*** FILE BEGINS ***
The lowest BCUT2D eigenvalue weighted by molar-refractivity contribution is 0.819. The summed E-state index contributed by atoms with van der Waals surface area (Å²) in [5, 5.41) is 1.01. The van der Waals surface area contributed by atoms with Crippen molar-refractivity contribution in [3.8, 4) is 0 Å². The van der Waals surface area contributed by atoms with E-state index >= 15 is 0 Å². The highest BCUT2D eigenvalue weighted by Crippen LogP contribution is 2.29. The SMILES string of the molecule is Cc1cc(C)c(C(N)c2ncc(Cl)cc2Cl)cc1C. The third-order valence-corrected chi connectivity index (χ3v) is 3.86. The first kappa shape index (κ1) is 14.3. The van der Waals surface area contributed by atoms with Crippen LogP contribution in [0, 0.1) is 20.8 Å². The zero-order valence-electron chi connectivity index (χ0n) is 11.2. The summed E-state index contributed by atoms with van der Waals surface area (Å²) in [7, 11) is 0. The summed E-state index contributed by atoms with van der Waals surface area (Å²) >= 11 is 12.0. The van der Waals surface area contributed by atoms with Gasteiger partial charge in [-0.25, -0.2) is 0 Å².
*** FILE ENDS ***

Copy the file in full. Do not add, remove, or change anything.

The lowest BCUT2D eigenvalue weighted by molar-refractivity contribution is 0.819. The summed E-state index contributed by atoms with van der Waals surface area (Å²) in [5, 5.41) is 1.01. The van der Waals surface area contributed by atoms with Crippen molar-refractivity contribution in [3.8, 4) is 0 Å². The van der Waals surface area contributed by atoms with E-state index >= 15 is 0 Å². The highest BCUT2D eigenvalue weighted by Crippen LogP contribution is 2.29. The SMILES string of the molecule is Cc1cc(C)c(C(N)c2ncc(Cl)cc2Cl)cc1C. The third-order valence-corrected chi connectivity index (χ3v) is 3.86. The first kappa shape index (κ1) is 14.3. The van der Waals surface area contributed by atoms with Crippen LogP contribution in [0, 0.1) is 20.8 Å². The zero-order valence-electron chi connectivity index (χ0n) is 11.2. The summed E-state index contributed by atoms with van der Waals surface area (Å²) in [7, 11) is 0. The summed E-state index contributed by atoms with van der Waals surface area (Å²) >= 11 is 12.0. The van der Waals surface area contributed by atoms with Gasteiger partial charge in [-0.25, -0.2) is 0 Å².